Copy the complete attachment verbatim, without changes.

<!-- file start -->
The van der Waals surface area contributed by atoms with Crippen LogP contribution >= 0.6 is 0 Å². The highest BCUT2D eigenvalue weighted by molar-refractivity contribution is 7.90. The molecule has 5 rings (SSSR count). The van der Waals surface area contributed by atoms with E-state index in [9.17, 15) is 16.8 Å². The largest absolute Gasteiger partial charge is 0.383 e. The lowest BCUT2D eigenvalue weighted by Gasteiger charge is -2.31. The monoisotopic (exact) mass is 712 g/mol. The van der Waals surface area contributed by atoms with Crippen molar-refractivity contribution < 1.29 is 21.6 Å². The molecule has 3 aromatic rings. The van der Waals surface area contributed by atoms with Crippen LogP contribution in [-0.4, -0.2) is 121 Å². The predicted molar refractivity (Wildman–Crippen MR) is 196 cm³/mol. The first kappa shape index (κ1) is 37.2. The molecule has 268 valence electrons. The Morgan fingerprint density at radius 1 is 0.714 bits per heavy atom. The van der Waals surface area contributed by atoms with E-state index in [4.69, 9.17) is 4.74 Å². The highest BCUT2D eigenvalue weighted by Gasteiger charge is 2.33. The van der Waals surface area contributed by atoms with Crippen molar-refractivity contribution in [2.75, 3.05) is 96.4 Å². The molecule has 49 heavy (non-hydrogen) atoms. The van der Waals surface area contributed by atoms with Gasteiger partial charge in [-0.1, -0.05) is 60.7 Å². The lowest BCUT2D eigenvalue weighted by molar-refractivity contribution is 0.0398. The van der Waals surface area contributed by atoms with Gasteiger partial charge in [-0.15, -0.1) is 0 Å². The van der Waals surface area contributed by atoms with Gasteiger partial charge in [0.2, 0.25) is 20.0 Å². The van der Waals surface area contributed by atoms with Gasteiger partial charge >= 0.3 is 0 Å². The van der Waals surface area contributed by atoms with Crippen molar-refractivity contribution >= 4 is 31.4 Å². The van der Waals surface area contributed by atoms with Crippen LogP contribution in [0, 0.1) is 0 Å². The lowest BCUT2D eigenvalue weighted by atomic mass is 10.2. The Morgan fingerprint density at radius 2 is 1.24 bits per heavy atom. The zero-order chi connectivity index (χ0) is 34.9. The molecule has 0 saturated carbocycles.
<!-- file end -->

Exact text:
The van der Waals surface area contributed by atoms with Crippen LogP contribution >= 0.6 is 0 Å². The highest BCUT2D eigenvalue weighted by molar-refractivity contribution is 7.90. The molecule has 5 rings (SSSR count). The van der Waals surface area contributed by atoms with E-state index in [9.17, 15) is 16.8 Å². The largest absolute Gasteiger partial charge is 0.383 e. The lowest BCUT2D eigenvalue weighted by Gasteiger charge is -2.31. The monoisotopic (exact) mass is 712 g/mol. The van der Waals surface area contributed by atoms with Crippen molar-refractivity contribution < 1.29 is 21.6 Å². The molecule has 3 aromatic rings. The van der Waals surface area contributed by atoms with Crippen LogP contribution in [-0.4, -0.2) is 121 Å². The predicted molar refractivity (Wildman–Crippen MR) is 196 cm³/mol. The first kappa shape index (κ1) is 37.2. The molecule has 268 valence electrons. The Morgan fingerprint density at radius 1 is 0.714 bits per heavy atom. The van der Waals surface area contributed by atoms with E-state index in [4.69, 9.17) is 4.74 Å². The highest BCUT2D eigenvalue weighted by Gasteiger charge is 2.33. The van der Waals surface area contributed by atoms with Crippen molar-refractivity contribution in [2.75, 3.05) is 96.4 Å². The molecule has 49 heavy (non-hydrogen) atoms. The van der Waals surface area contributed by atoms with Gasteiger partial charge in [-0.1, -0.05) is 60.7 Å². The lowest BCUT2D eigenvalue weighted by molar-refractivity contribution is 0.0398. The van der Waals surface area contributed by atoms with Gasteiger partial charge in [-0.15, -0.1) is 0 Å². The van der Waals surface area contributed by atoms with Gasteiger partial charge in [0.2, 0.25) is 20.0 Å². The van der Waals surface area contributed by atoms with Gasteiger partial charge >= 0.3 is 0 Å². The van der Waals surface area contributed by atoms with Crippen molar-refractivity contribution >= 4 is 31.4 Å². The van der Waals surface area contributed by atoms with Crippen LogP contribution in [0, 0.1) is 0 Å². The lowest BCUT2D eigenvalue weighted by atomic mass is 10.2. The Morgan fingerprint density at radius 2 is 1.24 bits per heavy atom. The zero-order chi connectivity index (χ0) is 34.9. The molecule has 0 saturated carbocycles.